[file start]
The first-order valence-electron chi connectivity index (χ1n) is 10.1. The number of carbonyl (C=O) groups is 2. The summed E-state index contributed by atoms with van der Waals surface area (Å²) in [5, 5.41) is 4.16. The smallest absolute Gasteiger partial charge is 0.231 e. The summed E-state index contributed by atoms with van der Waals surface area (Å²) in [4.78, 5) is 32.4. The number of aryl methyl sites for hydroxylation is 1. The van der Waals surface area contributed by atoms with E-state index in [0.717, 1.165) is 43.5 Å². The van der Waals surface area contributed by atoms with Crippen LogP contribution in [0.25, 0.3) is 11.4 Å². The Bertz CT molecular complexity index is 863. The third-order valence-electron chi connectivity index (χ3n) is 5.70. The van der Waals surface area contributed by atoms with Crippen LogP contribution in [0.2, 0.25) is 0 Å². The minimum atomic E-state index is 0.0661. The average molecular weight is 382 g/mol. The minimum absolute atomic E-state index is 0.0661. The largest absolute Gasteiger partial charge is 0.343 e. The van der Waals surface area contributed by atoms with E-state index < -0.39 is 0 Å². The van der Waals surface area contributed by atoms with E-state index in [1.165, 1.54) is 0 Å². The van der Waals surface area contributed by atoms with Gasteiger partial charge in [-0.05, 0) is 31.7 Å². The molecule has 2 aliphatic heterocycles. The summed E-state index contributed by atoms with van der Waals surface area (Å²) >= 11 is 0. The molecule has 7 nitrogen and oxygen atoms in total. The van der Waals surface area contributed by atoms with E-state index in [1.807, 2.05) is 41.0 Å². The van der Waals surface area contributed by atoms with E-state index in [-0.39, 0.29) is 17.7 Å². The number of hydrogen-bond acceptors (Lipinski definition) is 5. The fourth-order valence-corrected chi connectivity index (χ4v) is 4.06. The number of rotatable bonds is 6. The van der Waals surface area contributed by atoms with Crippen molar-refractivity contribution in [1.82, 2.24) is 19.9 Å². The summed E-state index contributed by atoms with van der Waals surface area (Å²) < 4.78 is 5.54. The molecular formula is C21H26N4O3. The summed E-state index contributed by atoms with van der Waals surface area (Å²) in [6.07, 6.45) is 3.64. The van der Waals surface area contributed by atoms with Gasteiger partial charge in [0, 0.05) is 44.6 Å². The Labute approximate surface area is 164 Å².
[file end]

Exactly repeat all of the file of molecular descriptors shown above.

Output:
The first-order valence-electron chi connectivity index (χ1n) is 10.1. The number of carbonyl (C=O) groups is 2. The summed E-state index contributed by atoms with van der Waals surface area (Å²) in [5, 5.41) is 4.16. The smallest absolute Gasteiger partial charge is 0.231 e. The summed E-state index contributed by atoms with van der Waals surface area (Å²) in [4.78, 5) is 32.4. The number of aryl methyl sites for hydroxylation is 1. The van der Waals surface area contributed by atoms with E-state index in [0.717, 1.165) is 43.5 Å². The van der Waals surface area contributed by atoms with Crippen LogP contribution in [0.25, 0.3) is 11.4 Å². The Bertz CT molecular complexity index is 863. The third-order valence-electron chi connectivity index (χ3n) is 5.70. The van der Waals surface area contributed by atoms with Crippen LogP contribution in [0.2, 0.25) is 0 Å². The minimum atomic E-state index is 0.0661. The average molecular weight is 382 g/mol. The minimum absolute atomic E-state index is 0.0661. The largest absolute Gasteiger partial charge is 0.343 e. The van der Waals surface area contributed by atoms with E-state index < -0.39 is 0 Å². The van der Waals surface area contributed by atoms with E-state index in [1.165, 1.54) is 0 Å². The van der Waals surface area contributed by atoms with Gasteiger partial charge in [-0.05, 0) is 31.7 Å². The molecule has 2 aliphatic heterocycles. The summed E-state index contributed by atoms with van der Waals surface area (Å²) >= 11 is 0. The molecule has 7 nitrogen and oxygen atoms in total. The van der Waals surface area contributed by atoms with E-state index in [1.807, 2.05) is 41.0 Å². The van der Waals surface area contributed by atoms with E-state index in [-0.39, 0.29) is 17.7 Å². The number of hydrogen-bond acceptors (Lipinski definition) is 5. The fourth-order valence-corrected chi connectivity index (χ4v) is 4.06. The number of rotatable bonds is 6. The van der Waals surface area contributed by atoms with Crippen molar-refractivity contribution in [1.82, 2.24) is 19.9 Å². The summed E-state index contributed by atoms with van der Waals surface area (Å²) < 4.78 is 5.54. The molecular formula is C21H26N4O3. The summed E-state index contributed by atoms with van der Waals surface area (Å²) in [6.07, 6.45) is 3.64. The van der Waals surface area contributed by atoms with Gasteiger partial charge in [0, 0.05) is 44.6 Å². The Labute approximate surface area is 164 Å².